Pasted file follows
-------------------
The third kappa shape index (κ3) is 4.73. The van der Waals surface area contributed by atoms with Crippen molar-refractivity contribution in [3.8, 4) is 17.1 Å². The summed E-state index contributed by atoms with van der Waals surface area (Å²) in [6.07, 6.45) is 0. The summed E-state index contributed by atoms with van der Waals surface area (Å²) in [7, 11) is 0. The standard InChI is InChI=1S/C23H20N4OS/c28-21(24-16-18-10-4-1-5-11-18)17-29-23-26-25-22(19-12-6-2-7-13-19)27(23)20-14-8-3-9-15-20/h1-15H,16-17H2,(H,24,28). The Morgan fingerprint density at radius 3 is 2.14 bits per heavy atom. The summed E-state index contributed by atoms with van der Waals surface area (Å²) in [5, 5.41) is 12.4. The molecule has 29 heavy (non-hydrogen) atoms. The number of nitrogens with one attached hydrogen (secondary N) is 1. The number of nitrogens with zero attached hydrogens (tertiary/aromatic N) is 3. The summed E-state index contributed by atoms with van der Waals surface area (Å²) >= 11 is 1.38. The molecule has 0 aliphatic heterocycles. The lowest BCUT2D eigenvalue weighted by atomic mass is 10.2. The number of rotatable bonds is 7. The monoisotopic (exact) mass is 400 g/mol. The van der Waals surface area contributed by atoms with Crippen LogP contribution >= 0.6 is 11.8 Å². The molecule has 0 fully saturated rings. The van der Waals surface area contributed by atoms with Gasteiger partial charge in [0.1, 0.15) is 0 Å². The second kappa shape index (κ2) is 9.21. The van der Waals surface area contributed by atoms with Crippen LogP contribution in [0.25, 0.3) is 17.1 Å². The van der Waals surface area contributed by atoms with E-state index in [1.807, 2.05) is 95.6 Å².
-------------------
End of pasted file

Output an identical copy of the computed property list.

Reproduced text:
The third kappa shape index (κ3) is 4.73. The van der Waals surface area contributed by atoms with Crippen molar-refractivity contribution in [3.8, 4) is 17.1 Å². The summed E-state index contributed by atoms with van der Waals surface area (Å²) in [6.07, 6.45) is 0. The summed E-state index contributed by atoms with van der Waals surface area (Å²) in [7, 11) is 0. The standard InChI is InChI=1S/C23H20N4OS/c28-21(24-16-18-10-4-1-5-11-18)17-29-23-26-25-22(19-12-6-2-7-13-19)27(23)20-14-8-3-9-15-20/h1-15H,16-17H2,(H,24,28). The Morgan fingerprint density at radius 3 is 2.14 bits per heavy atom. The summed E-state index contributed by atoms with van der Waals surface area (Å²) in [5, 5.41) is 12.4. The molecule has 29 heavy (non-hydrogen) atoms. The number of nitrogens with one attached hydrogen (secondary N) is 1. The number of nitrogens with zero attached hydrogens (tertiary/aromatic N) is 3. The summed E-state index contributed by atoms with van der Waals surface area (Å²) >= 11 is 1.38. The molecule has 0 aliphatic heterocycles. The lowest BCUT2D eigenvalue weighted by atomic mass is 10.2. The number of rotatable bonds is 7. The monoisotopic (exact) mass is 400 g/mol. The van der Waals surface area contributed by atoms with Crippen LogP contribution >= 0.6 is 11.8 Å². The molecule has 0 fully saturated rings. The van der Waals surface area contributed by atoms with Gasteiger partial charge in [0.1, 0.15) is 0 Å². The second kappa shape index (κ2) is 9.21. The van der Waals surface area contributed by atoms with Crippen LogP contribution in [0.25, 0.3) is 17.1 Å². The van der Waals surface area contributed by atoms with E-state index in [1.807, 2.05) is 95.6 Å².